Comedy, in the Conservatory, with the Candlestick || Clue

In the days before streaming, good ol’ fashioned channel surfing exposed the kid sis and me to a variety of movies (some good, many mediocre, and a few really terrible ones starring Steven Seagal). We first saw the second half of Clue (1985) on Comedy Central one evening while I was babysitting. The lack of parents in the immediate vicinity probably explained how we got away with watching the flick, and although a few jokes whizzed over our tender, young heads, the slapstick and sight gags kept us glued to the couch, even during commercial breaks.

We were also huge murder mystery buffs, having devoured Conan Doyle and Christie throughout middle school, and we regularly teased our brains playing (and sometimes cheating at) the eponymous board game. After our initial truncated viewing, during which we sobbed with laughter, we wanted more. Fortunately, Comedy Central had a repeat showing, enabling us to see the entire film the next day. And it was So. Much. Fun. As summarized on its IMDb page: “Six guests are invited to a strange house and must cooperate with the staff to solve a murder mystery.”

Clue is a joy to watch; the actors always seem to be having the time of their lives, which makes sense as this is a great ensemble of goofs and straight-men. When I first saw this movie, I had no idea how famous any of these folks were, possibly with the exception of Martin Mull, whom I only knew as the principal in Sabrina the Teenage Witch … But holy cats, ya’ll … You’ve got Tim Curry, Madeline Kahn, Eileen Brennan, Michael McKean, Christopher Lloyd, and Leslie Ann Warren, who all do a fantastic job of bringing to life characters that were literally paper (playing-card) thin. There are no ‘throw away’ roles in this movie, and each is their own special brand of madcap. Plus, even when they are not the focus of the shot, everyone is an expert at background action. The physicality they bring to each scene makes Clue a fantastic movie to watch over and over and over again. I notice something new with every viewing.

This film also holds a special place in my heart (funny bone?) because it is a treasure trove of comedic tropes and styles, all mashed into a single feature; slapstick, word-play, satire, improv, sight gags, and once-in-a-lifetime punchlines. Moreover, you could not ask for a better masterclass in comedic timing. With a cast this large, you would expect a few players to get overshadowed, but there are multiple occasions where each actor shines. Clue was also one of the first films I saw where the women are as zany as their male costars. Although I would later discover the classic screwball comedies of Katharine Hepburn and Rosalind Russell in high school, here I witnessed female characters be goofy, sexy, conniving, and even play total jerks (I say it with love, Miss Scarlet. With love). In fact, I am hard pressed to think of any of the core cast of characters who are not coded as being significantly smarter than the men by the end of the film.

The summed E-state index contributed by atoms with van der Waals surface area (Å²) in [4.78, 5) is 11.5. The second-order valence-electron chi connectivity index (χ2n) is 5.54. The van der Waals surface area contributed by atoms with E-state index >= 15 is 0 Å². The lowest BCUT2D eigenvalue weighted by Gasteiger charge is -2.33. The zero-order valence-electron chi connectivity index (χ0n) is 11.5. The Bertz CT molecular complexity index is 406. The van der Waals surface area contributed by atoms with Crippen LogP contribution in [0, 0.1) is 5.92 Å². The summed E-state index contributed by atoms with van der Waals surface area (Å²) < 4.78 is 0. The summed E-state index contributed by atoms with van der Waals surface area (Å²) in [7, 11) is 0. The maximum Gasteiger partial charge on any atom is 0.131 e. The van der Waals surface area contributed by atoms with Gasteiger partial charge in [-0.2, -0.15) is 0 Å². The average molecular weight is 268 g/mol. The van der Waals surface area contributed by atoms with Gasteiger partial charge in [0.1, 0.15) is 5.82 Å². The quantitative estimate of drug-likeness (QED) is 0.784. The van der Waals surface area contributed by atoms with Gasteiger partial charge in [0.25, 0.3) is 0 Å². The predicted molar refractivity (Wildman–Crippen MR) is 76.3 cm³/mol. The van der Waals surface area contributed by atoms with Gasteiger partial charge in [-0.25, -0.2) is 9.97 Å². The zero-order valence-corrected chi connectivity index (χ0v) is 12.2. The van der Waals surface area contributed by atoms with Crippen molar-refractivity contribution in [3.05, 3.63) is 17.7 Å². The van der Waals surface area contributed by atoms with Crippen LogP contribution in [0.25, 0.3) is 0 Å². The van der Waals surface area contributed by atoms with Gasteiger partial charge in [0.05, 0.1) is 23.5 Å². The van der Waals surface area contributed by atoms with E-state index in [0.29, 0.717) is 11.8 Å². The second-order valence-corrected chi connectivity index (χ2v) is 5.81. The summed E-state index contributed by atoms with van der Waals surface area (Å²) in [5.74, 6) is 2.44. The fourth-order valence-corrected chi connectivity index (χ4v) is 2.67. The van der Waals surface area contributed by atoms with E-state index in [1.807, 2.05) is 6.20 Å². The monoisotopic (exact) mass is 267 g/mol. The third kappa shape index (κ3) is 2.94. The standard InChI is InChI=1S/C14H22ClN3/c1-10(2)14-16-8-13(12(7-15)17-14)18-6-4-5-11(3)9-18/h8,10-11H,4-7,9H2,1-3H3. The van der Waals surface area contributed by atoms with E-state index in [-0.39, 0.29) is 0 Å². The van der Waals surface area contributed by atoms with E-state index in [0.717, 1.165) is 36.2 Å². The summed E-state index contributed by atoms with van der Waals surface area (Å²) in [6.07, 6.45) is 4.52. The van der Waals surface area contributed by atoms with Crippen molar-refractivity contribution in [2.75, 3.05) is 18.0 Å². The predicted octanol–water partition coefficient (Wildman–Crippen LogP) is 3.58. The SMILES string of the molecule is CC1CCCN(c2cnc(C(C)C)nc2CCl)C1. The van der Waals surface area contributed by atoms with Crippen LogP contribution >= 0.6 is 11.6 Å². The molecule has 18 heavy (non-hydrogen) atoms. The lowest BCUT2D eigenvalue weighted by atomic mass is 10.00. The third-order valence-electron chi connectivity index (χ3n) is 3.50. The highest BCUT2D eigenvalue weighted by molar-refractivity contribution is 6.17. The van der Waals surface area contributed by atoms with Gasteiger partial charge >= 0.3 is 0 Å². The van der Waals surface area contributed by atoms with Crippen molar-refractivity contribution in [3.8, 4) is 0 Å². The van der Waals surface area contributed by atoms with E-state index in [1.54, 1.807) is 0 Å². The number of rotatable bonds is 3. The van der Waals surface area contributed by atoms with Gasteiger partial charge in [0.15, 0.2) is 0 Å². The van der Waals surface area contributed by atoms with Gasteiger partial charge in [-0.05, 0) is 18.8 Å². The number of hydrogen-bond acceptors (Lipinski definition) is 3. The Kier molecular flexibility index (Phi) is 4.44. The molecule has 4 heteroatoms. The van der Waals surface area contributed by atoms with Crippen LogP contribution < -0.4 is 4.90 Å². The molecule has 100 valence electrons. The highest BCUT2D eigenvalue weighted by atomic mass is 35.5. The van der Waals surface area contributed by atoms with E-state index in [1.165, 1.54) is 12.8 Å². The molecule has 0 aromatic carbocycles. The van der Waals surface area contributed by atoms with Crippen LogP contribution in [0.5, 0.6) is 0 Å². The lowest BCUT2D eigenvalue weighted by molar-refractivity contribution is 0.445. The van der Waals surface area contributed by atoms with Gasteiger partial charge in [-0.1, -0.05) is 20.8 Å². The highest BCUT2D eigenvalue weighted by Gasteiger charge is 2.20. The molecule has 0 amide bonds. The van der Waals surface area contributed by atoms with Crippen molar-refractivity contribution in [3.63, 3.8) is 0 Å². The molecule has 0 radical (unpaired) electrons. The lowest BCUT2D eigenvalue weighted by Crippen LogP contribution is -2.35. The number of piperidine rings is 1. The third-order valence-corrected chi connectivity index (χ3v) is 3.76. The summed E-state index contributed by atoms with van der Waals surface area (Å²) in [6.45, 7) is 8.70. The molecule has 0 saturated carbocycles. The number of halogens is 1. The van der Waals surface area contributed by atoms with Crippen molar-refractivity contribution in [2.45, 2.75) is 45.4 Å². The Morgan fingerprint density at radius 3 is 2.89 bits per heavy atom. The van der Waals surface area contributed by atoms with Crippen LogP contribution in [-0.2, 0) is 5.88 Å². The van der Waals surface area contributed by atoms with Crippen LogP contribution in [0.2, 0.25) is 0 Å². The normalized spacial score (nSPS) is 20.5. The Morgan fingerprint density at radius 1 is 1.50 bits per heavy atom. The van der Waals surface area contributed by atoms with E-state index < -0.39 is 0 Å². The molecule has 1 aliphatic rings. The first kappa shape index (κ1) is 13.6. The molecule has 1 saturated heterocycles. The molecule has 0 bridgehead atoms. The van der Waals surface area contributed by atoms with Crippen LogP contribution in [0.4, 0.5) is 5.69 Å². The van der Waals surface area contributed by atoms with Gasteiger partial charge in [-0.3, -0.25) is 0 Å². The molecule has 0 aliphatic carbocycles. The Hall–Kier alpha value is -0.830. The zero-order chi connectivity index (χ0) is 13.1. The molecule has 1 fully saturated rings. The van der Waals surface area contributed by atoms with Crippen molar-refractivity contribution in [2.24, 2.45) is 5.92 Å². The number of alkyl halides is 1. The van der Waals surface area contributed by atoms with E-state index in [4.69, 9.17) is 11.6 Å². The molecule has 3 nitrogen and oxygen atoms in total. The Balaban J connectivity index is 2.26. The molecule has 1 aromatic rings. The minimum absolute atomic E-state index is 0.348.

And speaking of endings: this move has three of them, with three (or more) different killers (eat your heart out, Peter Jackson). The studio created these A,B, and C endings to encourage audiences to see the film multiple times; unlike the game upon which is based, there is no file that reveals, definitively, “who done it.” However, when I was thirteen, I knew nothing about this. Instead, I simply enjoyed the hilarity of old-fashioned credit-cards announcing: “that’s how it COULD have happened…” underscored by a jaunty, maddening tune. After our first full-viewing, my sister and I debated which endings we thought made the most sense, and which ones we liked best. As you may have deduced, discussing and analyzing films in a low-key setting is one of my favorite ways to flex the brain. It’s elementary, my dear readers.

In closing, here is what Clue has to teach us:

  • Films, whether due to their actors or clever scripts, are worth watching more than once
  • Comedy is a blast, puzzles are fun, and you can always choose your own ending! But if you do, be sure to talk about it, because then the fun will go on… unless you put your thoughts out on the internet, and people start trolling you

Head’s Up: This film has “blue bits,” which means I strongly recommend watching it with kids when they are older. There is nothing explicit (with the exception of Yvette’s prominently displayed, erm, talents), but enough is implied that some jokes might raise questions for younger viewers. Be prepared to chat about basic McCarthy-era politics, the game “Clue” (better yet, play it before you watch), and be aware that yes, there are dead bodies that pop up (and fall down, and just kind of lie there), throughout the film.

Where to Watch

What Memories do you have of this film? Do you have Suggestions for my next post? Additional Resources to share on this one? Please, Comment below!

As always, “Here’s looking at you, kid.”

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